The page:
Demonstrators gather in Cleveland to protest the recent immigration ban

Demonstrators march across the Veteran’s Memorial Bridge in Cleveland, Ohio. The demonstrators continued toward the city’s downtown to assemble in front of the court house and city hall in order to show their opposition to President Donald Trump’s immigration ban on Friday, Feb. 3, 2017.

Francesca Demming

Protests erupted across the country after President Donald Trump implemented his immigration ban on Jan. 27.

Demonstrators marched in Friday’s Emergency Cleveland Rally and March for Refugees at Market Square in Cleveland, Ohio, in response to this ban.

The rally, sponsored by local nonprofits and speakers such as David Leopold and Anabel Baron, brought in citizens from nearby suburbs.

The atmosphere was positive yet assertive as protesters chanted.

“We have many friends and colleagues who aren’t from here and we still love them and we still think they should be here and we wanted to show it,” said Libby Dolan, a participant of the rally. 

Though the temperature was low and the sidewalks were covered in ice, protesters still came out to show their support for the rally’s cause. Families, students, children and the elderly all participated and voiced their disapproval of the recent political changes.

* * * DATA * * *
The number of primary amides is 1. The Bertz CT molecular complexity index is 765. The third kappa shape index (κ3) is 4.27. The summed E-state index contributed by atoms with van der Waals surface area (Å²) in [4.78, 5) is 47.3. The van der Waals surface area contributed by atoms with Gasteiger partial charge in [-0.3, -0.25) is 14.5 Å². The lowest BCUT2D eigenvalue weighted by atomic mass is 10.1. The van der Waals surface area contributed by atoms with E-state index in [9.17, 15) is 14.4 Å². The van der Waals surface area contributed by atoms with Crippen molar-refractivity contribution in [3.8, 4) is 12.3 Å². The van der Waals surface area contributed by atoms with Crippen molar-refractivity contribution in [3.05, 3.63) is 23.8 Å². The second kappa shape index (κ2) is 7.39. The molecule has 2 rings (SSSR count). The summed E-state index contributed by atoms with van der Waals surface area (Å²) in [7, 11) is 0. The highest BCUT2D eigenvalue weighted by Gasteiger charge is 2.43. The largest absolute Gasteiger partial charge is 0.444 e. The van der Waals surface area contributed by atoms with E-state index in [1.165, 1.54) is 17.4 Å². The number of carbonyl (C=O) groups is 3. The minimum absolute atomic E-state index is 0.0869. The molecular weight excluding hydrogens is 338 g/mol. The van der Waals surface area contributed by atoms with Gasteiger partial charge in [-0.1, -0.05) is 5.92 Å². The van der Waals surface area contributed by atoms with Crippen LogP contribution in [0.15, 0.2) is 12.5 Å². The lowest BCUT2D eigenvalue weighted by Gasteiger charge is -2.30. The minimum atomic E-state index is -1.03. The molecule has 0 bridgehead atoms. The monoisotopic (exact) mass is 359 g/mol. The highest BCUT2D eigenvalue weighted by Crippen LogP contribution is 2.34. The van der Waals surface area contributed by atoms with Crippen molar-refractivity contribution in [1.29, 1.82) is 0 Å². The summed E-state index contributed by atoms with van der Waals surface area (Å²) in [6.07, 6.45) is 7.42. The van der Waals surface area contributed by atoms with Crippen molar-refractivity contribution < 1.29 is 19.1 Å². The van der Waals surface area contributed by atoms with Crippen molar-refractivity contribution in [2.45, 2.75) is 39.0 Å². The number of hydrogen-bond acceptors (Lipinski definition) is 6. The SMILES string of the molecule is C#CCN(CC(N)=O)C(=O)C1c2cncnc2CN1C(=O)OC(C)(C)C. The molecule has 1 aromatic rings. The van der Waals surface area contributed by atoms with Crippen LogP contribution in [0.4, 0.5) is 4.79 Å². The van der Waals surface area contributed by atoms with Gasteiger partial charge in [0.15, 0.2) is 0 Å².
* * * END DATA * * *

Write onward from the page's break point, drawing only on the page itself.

“We’ve been hearing about this issue on the news for awhile,” said Manu Nimmala, a participant of the rally. “My blood has been boiling, and then I heard about this protest. I (realized that I) can make a statement through this protest.”

The protest drew attention from local news stations, as well as several nonprofit groups: Cleveland Jobs with Justice, DreamActivist Ohio; Greater Cleveland Immigrant Support Network and Cleveland; Refugee Services Collaborative were among many organizations that served as sponsors. 

“I’m hoping that people in Cleveland will realize that more people are with them,” Dolan said. “People who maybe felt less at home after the election know that we stand in solidarity with them, we’re glad they’re here, we value what they contribute to our community, and we want them to stay.”

The recent ban prevents individuals from Syria, Iraq, Iran, Yemen, Sudan, Somalia and Libya to be granted entrance into the United States for the next 90 days. Many people are calling the act “anti-Muslim” because of the predominantly-Muslim nations included in that are included in the ban.

Trump, however, has disagreed.

This is about terror and keeping our country safe,” he said at a news conference earlier this week. “There are over 40 different countries worldwide that are majority Muslim that are not affected by this order.”

Others, such as protester Tyler Williams, said they feel that government officials are ignoring the concerns of many individuals and the potential impact the ban might have on refugees trying to seek a safe haven.

“There aren’t many opportunities to show how discontent you are and nobody’s really sure of the right way to do it right now because it seems like no one is really listening,” Williams said. “At least with demonstrations, they have to at least notice what’s going on. This is probably our best chance of starting the conversation.

For more information regarding the march, visit or

Francesca Demming is the social services reporter, contact her at [email protected].